This week’s Tuesday Tale:
My brother Charlie was ugly. Now I hate to say it because it sounds so mean, but you just have to own up to the way a person looks sometimes. He wasn’t born ugly, he chose it. Okay, well, he didn’t choose it, but he chose to become a boxer. One broken nose can make a guy look distinguished, but repeated breaks on top of busted lips and black eyes has a way of ruining anyone’s looks. Charlie didn’t mind though. Charlie loved boxing.
Charlie and I were at the university together for one year. I was a freshman and he was a junior, and we both had horrible luck with the opposite sex. Charlie had a tough row to hoe with his bad looks and his rigid schedule. Between boxing training, boxing matches and his course load for biology —Charlie wanted to be a doctor if boxing didn’t work— he couldn’t keep a girl interested though he tried.
Susy called me from down the hall in the girl’s dormitory.
“Elizabeth, the telephone is for you.”
“Hello,” I said.
It was Saturday night. Another night where I watch my friends busy themselves with date preparations while I sit on my bed wondering why no one ever asks me out.
When I hung up the receiver, Susy popped from around the corner.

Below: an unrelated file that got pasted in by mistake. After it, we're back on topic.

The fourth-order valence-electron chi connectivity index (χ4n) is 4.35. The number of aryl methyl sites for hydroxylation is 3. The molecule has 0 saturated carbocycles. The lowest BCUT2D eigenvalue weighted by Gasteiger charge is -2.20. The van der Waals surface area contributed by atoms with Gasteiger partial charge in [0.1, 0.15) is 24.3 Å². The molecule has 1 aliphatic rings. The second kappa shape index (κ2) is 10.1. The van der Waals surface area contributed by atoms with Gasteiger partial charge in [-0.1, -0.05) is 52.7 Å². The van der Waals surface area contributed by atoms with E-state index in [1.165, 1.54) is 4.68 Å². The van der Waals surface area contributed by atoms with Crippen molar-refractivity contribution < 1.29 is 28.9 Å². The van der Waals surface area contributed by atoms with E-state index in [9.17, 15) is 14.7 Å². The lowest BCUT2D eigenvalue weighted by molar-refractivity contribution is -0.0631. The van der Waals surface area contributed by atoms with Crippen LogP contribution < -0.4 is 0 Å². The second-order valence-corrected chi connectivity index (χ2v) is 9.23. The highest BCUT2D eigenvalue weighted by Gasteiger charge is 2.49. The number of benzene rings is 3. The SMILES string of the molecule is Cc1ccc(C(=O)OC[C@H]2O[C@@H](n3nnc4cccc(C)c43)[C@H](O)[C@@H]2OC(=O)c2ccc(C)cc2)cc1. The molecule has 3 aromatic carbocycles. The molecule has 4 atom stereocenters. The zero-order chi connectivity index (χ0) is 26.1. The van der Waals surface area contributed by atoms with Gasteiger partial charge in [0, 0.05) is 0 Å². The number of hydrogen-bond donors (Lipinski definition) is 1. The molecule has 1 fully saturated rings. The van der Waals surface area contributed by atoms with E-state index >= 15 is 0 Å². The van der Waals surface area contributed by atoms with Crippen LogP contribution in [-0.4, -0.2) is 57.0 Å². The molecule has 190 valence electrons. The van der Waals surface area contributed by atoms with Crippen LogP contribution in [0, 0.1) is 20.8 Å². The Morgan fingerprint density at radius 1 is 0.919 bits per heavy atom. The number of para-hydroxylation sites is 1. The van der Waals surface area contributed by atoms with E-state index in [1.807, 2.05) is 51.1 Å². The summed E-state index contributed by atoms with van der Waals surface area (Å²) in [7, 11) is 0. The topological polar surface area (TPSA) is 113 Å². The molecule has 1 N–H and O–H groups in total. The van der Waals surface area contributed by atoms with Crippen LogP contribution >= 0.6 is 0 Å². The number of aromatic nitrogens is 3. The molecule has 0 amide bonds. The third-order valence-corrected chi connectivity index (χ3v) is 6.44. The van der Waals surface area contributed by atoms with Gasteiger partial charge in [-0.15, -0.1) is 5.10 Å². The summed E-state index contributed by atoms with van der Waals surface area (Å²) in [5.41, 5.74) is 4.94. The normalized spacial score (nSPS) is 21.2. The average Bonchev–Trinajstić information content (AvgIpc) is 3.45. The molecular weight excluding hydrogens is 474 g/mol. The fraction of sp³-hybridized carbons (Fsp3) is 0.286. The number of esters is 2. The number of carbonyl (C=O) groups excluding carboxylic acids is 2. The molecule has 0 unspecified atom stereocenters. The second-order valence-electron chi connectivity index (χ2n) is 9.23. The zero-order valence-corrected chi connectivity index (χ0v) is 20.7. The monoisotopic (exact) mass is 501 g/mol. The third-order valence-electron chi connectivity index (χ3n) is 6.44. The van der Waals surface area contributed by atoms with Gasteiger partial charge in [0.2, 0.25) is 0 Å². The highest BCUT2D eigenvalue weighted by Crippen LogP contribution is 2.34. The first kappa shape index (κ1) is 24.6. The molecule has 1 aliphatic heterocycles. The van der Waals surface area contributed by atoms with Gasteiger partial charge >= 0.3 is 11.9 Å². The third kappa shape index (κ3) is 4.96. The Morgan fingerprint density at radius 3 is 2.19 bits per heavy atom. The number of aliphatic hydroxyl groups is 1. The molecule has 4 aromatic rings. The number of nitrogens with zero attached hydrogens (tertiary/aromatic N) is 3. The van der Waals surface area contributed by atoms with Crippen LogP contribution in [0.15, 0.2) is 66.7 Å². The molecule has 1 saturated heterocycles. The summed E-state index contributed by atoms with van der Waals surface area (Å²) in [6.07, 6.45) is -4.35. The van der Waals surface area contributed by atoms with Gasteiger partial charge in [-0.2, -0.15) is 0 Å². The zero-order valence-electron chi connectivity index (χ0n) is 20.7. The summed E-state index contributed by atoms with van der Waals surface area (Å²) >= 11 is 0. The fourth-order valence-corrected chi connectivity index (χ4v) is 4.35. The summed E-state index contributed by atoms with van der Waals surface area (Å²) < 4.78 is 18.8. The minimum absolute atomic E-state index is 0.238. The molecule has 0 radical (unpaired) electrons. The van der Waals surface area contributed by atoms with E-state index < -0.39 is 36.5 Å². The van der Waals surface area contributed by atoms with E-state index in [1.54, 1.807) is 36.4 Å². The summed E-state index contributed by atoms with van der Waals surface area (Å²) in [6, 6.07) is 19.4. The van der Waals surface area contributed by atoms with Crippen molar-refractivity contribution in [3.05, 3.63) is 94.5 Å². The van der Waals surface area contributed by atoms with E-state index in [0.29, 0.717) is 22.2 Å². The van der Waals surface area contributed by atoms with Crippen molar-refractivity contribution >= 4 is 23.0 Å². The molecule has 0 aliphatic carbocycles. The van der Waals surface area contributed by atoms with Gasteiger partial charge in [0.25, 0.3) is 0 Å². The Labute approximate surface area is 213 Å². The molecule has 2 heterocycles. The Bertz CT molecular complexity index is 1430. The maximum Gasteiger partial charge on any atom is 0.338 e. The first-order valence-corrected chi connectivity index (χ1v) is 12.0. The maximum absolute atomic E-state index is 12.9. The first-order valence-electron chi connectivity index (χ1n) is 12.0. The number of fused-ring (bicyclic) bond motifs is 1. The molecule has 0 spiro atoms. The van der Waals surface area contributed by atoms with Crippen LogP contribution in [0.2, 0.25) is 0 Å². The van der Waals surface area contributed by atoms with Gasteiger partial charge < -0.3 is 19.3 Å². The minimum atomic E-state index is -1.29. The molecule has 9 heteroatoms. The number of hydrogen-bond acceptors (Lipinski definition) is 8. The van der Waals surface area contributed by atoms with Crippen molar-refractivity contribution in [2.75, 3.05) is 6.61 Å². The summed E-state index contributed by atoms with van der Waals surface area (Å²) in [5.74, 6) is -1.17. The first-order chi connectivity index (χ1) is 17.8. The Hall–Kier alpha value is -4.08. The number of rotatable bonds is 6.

“Did Elizabeth Henry finally get a date?” Her tone was far from sincere as she mocked me.
“No, Susy. It was just my brother.”
Susy ran off with a giggle.
Susy wasn’t the only one who made fun of my ill luck. After all, if a girl had to go out with her brother just to keep from being bored, said girl was in a sad state or just plain ugly. I hoped I wasn’t ugly.
Charlie called to me from a booth at the diner. I slid in on the opposite side.
“My date came down with a cold and canceled on me,” Charlie said
I smiled sympathetically, but I knew it was a lie. Charlie always lied about his lack of girls. It helped him keep a happy outlook on life.
“Well, the guy I liked likes my friend Rose,” I said and shrugged.
We chatted for awhile and then Charlie walked me back. It wasn’t the same as having a real somebody to go out with and there wasn’t the anticipation of a kiss goodnight, but still it was something that didn’t make me feel so lousy. I appreciated Charlie for that.
One afternoon at a study session, my friend Jill reprimanded me. “You’ve got to tell your brother to leave you alone. If you keep spending all your time with him, no guy is going to want to date you. He’s hindering your chances of matrimony.”
I rolled my eyes. Jill could be a bit hyperbolic.
“He is not. He’s just lonely. I’ve got to find him a girl, that’s all.”
“No girl’s going to go out with a guy that ugly. Elizabeth, face it. He makes everyone uncomfortable. You’ve got to tell him to leave you alone.”
I frowned because Jill was telling the truth. There wasn’t a girl on campus who agreed to go steady with him. Though I’d tried to set him up with every girl in his class.